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Open Access Short Report

Implications of controlled short-wavelength light exposure for sleep in older adults

Mariana G Figueiro*, Natalia Z Lesniak and Mark S Rea

Author Affiliations

Lighting Research Center, Rensselaer Polytechnic Institute, 21 Union Street/3rd floor, Troy, NY, 12180, USA

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BMC Research Notes 2011, 4:334  doi:10.1186/1756-0500-4-334

Published: 8 September 2011



Environmental and physiological conditions make older adults more likely to lose synchronization to their local time and experience sleep disturbances. A regular, 24-hour light/dark cycle promotes synchronization. It is now well established that the circadian system is maximally sensitive to short-wavelength (blue) light. The purpose of the present study was to measure dose effectiveness (amounts and durations) of short-wavelength (blue) light for stimulating the circadian systems of older adults. We investigated the impact of six corneal irradiances (0.7 to 72 μW/cm2) of 470-nm light on nocturnal melatonin production. Nine participants, each over 50 years of age completed a within-subjects study. Each week, participants were exposed to one of the six irradiances of 470-nm light for 90 minutes.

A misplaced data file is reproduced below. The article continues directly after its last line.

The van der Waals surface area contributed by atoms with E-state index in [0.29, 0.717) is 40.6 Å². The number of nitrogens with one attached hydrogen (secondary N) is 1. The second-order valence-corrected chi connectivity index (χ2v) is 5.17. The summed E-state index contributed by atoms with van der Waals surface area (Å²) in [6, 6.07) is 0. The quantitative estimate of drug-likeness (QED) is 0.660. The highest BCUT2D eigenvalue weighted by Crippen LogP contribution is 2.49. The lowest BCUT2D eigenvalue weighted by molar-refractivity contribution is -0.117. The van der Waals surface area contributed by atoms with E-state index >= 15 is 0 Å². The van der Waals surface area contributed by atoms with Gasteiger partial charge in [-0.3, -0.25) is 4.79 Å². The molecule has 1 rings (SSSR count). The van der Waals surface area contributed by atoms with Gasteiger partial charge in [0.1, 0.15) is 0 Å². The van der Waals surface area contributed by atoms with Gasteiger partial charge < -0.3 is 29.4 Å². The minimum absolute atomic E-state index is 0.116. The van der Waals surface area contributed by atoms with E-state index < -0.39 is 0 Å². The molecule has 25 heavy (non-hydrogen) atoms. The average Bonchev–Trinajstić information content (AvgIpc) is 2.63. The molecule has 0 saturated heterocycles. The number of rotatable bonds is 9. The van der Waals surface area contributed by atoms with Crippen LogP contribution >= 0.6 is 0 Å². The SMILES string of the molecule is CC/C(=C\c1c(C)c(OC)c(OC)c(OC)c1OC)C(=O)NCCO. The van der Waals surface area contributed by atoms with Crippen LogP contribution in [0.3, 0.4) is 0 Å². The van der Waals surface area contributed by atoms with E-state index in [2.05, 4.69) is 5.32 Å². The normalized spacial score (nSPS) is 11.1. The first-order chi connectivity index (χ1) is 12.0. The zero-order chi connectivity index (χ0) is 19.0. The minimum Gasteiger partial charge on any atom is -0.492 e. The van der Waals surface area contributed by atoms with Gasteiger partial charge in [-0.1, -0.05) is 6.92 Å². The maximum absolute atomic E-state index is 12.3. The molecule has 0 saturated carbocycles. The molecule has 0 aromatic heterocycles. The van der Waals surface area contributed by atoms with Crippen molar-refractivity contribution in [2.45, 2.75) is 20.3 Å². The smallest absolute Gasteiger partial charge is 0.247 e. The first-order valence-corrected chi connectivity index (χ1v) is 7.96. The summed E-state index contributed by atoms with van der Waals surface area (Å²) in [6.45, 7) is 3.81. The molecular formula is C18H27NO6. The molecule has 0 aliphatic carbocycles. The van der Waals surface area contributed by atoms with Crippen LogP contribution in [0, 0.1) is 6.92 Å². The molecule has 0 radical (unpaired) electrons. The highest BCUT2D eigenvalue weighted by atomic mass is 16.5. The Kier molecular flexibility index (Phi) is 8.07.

A two-factor (6 corneal irradiances × 10 exposure durations), within-subjects analysis of variance (ANOVA) was conducted using the melatonin suppression levels. The ANOVA revealed a significant main effect of corneal irradiance (F5, 30 = 9.131, p < 0.0001), a significant main effect of exposure duration (F9, 54 = 5.731, p < 0.0001), and a significant interaction between these two variables (F45,270 = 1.927, p < 0.001). Post hoc t-tests revealed that corneal irradiances as low as 2 μW/cm2 reliably suppressed melatonin after 90-minute exposure whereas 0.7 μW/cm2 did not.


Sleep disorders are common and a serious problem for millions of older adults. The present results showed that comfortable, precise and effective doses of light can be prescribed to older adults to reliably stimulate the circadian system that presumably would promote entrainment and, thus, regular sleep. Field studies on the impact of short-wavelength-light doses on sleep efficiency in older adults should be performed.